Conspicuous Coveting

As iron is eaten away by rust, so the envious are consumed with their own passion. — Antisthenes (c. 445–365 B.C.)

The words envy and jealousy are often used interchangeably, but a semantic distinction in the usage of these dispositions is worth noting. Envy generally refers to a feeling of desire to obtain another person’s advantages, success, or possessions; whereas jealousy is a feeling of resentment toward others who have something you feel should belong to you. The additional fear of losing what you have, or not getting what you want, can merge with feelings of discontentment when surveying life’s inherent unfairness. Humans are always in a state of acquisition or loss―moving toward or away from experiences, relationships, and objects. Possessions and relationships are often replaced as new situations and desires emerge, but the relinquishment everything we have owned and experienced is unavoidable.

Comparison/contrast methodology is not exclusive to creative writing and literary criticism; it can represent how we evaluate ourselves in relation to those around us. Most individuals have acted as their own actuary in terms of assessing a lifetime of possessions, relationships, and achievements. Estimates of self-worth are not created in a vacuum, and the influence of our neighbors, family, or cohorts can often be as powerful as cultural values and age norms. However, exposure to childhood trauma, developmental gaps, and unfortunate socioeconomic circumstances make it more difficult to thrive in a competitive world or feel secure in normative social atmospheres. The less you have, the more you notice how much others have already obtained.

Emotional and behavioral equanimity depend on calibrating individualized parameters of well-being, and deviation from one’s optimum level of functioning is usually where psychological dysphoria (an egodystonic state) and interpersonal conflict occurs. Although the capacity for envy and jealousy is built into our brain’s survival circuits, the degree and frequency of these dispositions is culturally exploited (i.e., consumer materialism). A life based on perennial begrudging is a misguided use of time and can lead to self-imposed torture. Continual comparison results in obsessive measuring under the guise of healthy competition. While coveting the accomplishments or life experiences of others can be a spur for productivity, it can also be a catalyst for anxiety, fear, anger, and resentment. Finding an operational equilibrium that is relatively immune to the toxic rivalry of dissimilitude is what remains imperative for establishing self-worth.


Manufactured Impetus

Tony Montana: Me, I want what’s coming to me.

Manny: Oh, well what’s coming to you?

Tony Montana: The world, chico, and everything in it. (excerpt from the movie Scarface)

During the height of the U.S. economic collapse in 2008, when the Richard Fulds of the financial sector were busy cashing in the bulk of their embezzled casino chips, the housing market and equity markets were coming unglued by a predictable combination of rapacious opportunists and mounting private debt. Without sufficient monetary policies and credit regulation, “survival of the richest” became de rigueur, and complex financial tools were used to keep the flames burning in a hot-air bubble of fiscal temerity.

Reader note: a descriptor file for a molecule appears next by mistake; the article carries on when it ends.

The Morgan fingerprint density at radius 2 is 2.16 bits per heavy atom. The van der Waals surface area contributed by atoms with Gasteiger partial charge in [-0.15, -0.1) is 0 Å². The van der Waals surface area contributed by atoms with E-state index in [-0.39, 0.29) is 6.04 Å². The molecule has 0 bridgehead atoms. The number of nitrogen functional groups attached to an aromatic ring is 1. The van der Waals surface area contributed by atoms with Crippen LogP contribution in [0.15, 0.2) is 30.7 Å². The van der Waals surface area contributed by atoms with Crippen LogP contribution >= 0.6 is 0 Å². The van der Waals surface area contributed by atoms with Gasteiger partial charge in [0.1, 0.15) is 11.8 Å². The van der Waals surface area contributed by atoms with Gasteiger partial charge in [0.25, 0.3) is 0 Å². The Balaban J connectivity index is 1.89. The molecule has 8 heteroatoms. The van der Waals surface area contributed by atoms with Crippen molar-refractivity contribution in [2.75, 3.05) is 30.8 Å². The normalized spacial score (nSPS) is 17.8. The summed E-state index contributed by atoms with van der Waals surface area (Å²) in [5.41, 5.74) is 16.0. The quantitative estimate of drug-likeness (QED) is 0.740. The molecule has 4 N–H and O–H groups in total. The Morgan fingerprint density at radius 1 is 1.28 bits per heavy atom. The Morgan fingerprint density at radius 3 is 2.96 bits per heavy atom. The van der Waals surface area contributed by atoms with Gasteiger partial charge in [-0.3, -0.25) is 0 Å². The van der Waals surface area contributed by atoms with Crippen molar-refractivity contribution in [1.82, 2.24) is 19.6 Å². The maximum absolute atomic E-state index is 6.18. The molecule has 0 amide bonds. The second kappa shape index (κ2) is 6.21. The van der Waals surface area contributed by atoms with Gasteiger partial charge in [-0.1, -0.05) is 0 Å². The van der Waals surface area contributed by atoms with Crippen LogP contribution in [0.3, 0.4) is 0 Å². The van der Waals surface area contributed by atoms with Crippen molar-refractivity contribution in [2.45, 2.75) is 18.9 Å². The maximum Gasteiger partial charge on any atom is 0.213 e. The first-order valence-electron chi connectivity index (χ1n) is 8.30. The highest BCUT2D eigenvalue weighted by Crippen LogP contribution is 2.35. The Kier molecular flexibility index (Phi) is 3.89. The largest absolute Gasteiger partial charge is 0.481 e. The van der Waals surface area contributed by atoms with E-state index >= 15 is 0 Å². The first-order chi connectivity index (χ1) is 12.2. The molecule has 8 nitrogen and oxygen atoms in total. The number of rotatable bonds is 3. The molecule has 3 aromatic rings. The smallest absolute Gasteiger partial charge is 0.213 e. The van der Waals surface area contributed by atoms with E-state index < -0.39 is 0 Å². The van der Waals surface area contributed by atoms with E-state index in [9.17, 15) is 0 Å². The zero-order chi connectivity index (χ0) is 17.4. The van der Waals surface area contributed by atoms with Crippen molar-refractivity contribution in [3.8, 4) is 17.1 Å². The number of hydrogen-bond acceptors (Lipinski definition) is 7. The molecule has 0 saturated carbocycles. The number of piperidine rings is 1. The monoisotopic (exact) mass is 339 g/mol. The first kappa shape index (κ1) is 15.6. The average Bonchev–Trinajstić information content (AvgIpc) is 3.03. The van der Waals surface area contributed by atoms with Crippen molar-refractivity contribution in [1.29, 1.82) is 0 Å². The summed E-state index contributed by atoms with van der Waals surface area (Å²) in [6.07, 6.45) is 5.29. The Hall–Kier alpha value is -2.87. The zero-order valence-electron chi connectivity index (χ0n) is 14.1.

Garrett Hardin, an American ecologist, warned about the problems of excessive human consumption and overpopulation in a paper entitled The Tragedy of the Commons (written for a scientific journal in 1968). The basic premise of his article outlined the negative consequences and environmental impacts of excessively self-interested behavior. Of course, this pathology of egotism will eventually and ironically effect those who are dogmatically self-interested in multifarious ways. Even more disconcerting is the increasing trend of unmitigated greed, in lieu of limited resources, that often results in psychological projection against the least empowered segments of society.

Incentives shouldn’t be the only reason why people are motivated to do something, but they can be a necessary and understandable reason. Intrinsically ethical behavior shouldn’t have to be incentivized, but sometimes a fringe benefit is provided for the compensation of time, and it never hurts to reinforce good behavior. However, when incentives are unethical, the motivation for doing something inevitably becomes unsustainable in the long run. Misguided incentives can foster self-centered behavior that will backfire when a critical mass effect has been achieved, and the justifications for such behavior are often perpetuated by compartmentalization, denial, and the visceral pleasures of undiluted avarice.

Cultural values can be captivating, and the collective influence on motivating the pursuit of those values is impossible to appraise on an individual level. Humans generally want to flourish in culturally constructed spheres that procure acceptance with collateral social ranking. Status symbols can substitute for virtue, and the implications of seeking self-indulgent incentives may engender an “all pomp and no circumstance” charisma that is both interpersonally dangerous and imprudently unrealistic (i.e., Ryan Jenkins).

The wrong incentives create the wrong values, and the wrong values create the worst in everyone.